World Children’s Day

A girl stands against a green, forested backdrop. She is in a red and white striped school uniform, smiling at the camera.


Every person’s potential fulfilled.’

Today, we celebrate World Children’s Day. This day has deep significance as it marks when the UN General Assembly adopted the Declaration of the Rights of the Child (1959) and the Convention on the Rights of the Child (1989).

The rights of children matter. It is an easy statement to agree with and yet it doesn’t necessarily play out in the way we might hope it will.

Recently, we even saw discussions here in the UK being led by a Premiership footballer campaigning to have free school meals provided for the most vulnerable children in our society. A campaign which seems shocking in its necessity, to me.

In my previous life, before I joined All We Can, I was a Primary School teacher. It was incredibly challenging but equally rewarding. I loved September especially (although it didn’t mean I was exempt from moaning about returning to early mornings) and the thrill of embarking on a new year with a new class. The air was always heavy with potential.

Thirty children with potential who I had the responsibility for somehow helping them reach. In reality, it was a privilege more than a responsibility. Planning and devising routes which would allow each child to reach their own potential, in their own way. We place limits on children fulfilling their potential when we decide for them what it will look like. In striving to ensure they could reach their potential, I also got closer to fulfilling my own.

One of the many reasons I was drawn to working for All We Can was its vision:

Every person’s potential fulfilled.

It speaks into my teacher’s heart and the commitment to seeing others, especially children, fulfil the God-given potential they intrinsically possess. As part of my role I get to write the resources which share some of the work our local partners are doing around the world. This year, in our Change Begins with a Bicycle campaign, we have shared stories from the community of Butagaya, Uganda. One story in particular captured the essence of this vision for me. Nawalat’s story.

Nawalat smiles with her bicycle

What did you dream of being when you were a child? I fluctuated between a fashion designer and actress. I was always drawn to the dramatic!

Nawalat (pictured) dreams of being a nurse.

In this time of COVID-19, that dream seems even more noble than normal as we know the toll on health care workers. Nawalat’s dream is such a great one and I so long to see it fulfilled. The truth is, she has challenges to face that will make it difficult. A long and potentially dangerous journey to school, demands on her time at home and repercussions of turning up late for school.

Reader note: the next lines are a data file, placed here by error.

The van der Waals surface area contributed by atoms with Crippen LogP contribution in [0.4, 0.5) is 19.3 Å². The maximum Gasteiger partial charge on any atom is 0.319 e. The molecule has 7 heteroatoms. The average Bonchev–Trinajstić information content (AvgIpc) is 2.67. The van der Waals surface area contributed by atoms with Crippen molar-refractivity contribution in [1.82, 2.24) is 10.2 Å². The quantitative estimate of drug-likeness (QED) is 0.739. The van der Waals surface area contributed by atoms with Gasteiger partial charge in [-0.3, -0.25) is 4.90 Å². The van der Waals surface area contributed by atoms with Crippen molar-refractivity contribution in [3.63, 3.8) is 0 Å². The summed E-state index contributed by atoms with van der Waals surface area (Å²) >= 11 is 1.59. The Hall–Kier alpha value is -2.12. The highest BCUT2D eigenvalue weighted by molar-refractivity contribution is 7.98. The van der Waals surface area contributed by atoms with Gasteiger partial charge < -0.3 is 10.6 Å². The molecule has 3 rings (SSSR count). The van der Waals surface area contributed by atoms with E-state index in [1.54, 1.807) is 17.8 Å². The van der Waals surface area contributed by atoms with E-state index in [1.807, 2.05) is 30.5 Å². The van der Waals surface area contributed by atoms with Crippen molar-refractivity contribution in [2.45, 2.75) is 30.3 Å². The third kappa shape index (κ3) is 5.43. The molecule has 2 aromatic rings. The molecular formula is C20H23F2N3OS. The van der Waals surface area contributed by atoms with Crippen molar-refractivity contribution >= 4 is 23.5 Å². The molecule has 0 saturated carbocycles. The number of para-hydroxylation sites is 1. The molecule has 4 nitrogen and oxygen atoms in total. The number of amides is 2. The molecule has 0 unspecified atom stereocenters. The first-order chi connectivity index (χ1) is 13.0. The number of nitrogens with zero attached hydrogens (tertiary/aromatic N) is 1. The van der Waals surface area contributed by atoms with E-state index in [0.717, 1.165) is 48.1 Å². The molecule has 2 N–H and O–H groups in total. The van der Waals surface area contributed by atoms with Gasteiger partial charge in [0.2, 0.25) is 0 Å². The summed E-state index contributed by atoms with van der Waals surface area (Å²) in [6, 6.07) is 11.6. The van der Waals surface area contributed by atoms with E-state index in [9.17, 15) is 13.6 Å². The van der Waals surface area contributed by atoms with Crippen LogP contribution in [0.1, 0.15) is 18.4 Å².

All We Can’s local partner, FABIO, have a cycle to school programme which enables girls like Nawalat to have a safe and quicker means of transport to school. Sometimes the first step to achieving a dream or fulfilling potential is to simply be able to walk through the door into the place where the next step will happen.

As a part of the All We Can movement, I am proud to be walking alongside Nawalat as she pursues her dreams. Doing all we can to ensure that children have their basic needs met; access to education and health care is not an extraordinary act of generosity. It is the very least we can do.

In Matthew 25: 40, Jesus gives us a challenge:

‘Truly I tell you, whatever you did for one of the least of these brothers and sisters of mine, you did for me.’

As Christians, this is a call to action. To see Jesus himself in the faces and lives of those considered the least. When Marcus Rashford spoke up and out about the potential absence of free school meals for many children, he did so having known the experience of depending on free school meals. He did so knowing that he didn’t want other children to experience this.

However, empathy does not require us to have personally experienced hunger, or to have lived in poverty to know that it is difficult. It requires us to place ourselves in someone else’s shoes and listen and look.  World Children’s Day is a stark reminder that we all have a responsibility to meet the needs of every child. To seek justice. To ensure all children have the opportunity to fulfil their potential because when they do, we will all be better off for it.

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